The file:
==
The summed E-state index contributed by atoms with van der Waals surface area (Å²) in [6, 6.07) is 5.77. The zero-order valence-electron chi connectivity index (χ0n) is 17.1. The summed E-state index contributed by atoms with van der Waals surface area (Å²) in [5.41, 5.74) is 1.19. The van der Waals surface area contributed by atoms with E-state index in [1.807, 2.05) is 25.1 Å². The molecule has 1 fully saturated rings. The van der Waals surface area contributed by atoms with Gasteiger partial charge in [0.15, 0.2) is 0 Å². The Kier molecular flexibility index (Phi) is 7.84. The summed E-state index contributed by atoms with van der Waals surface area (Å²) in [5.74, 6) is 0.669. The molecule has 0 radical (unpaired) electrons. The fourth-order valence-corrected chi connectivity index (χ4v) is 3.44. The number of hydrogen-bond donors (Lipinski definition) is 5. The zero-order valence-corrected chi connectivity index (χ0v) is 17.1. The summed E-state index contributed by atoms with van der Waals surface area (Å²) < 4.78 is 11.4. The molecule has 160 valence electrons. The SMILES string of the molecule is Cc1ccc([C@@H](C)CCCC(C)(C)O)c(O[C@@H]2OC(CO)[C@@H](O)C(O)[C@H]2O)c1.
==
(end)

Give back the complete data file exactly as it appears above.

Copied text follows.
The summed E-state index contributed by atoms with van der Waals surface area (Å²) in [6, 6.07) is 5.77. The zero-order valence-electron chi connectivity index (χ0n) is 17.1. The summed E-state index contributed by atoms with van der Waals surface area (Å²) in [5.41, 5.74) is 1.19. The van der Waals surface area contributed by atoms with E-state index in [1.807, 2.05) is 25.1 Å². The molecule has 1 fully saturated rings. The van der Waals surface area contributed by atoms with Gasteiger partial charge in [0.15, 0.2) is 0 Å². The Kier molecular flexibility index (Phi) is 7.84. The summed E-state index contributed by atoms with van der Waals surface area (Å²) in [5.74, 6) is 0.669. The molecule has 0 radical (unpaired) electrons. The fourth-order valence-corrected chi connectivity index (χ4v) is 3.44. The number of hydrogen-bond donors (Lipinski definition) is 5. The zero-order valence-corrected chi connectivity index (χ0v) is 17.1. The summed E-state index contributed by atoms with van der Waals surface area (Å²) < 4.78 is 11.4. The molecule has 160 valence electrons. The SMILES string of the molecule is Cc1ccc([C@@H](C)CCCC(C)(C)O)c(O[C@@H]2OC(CO)[C@@H](O)C(O)[C@H]2O)c1.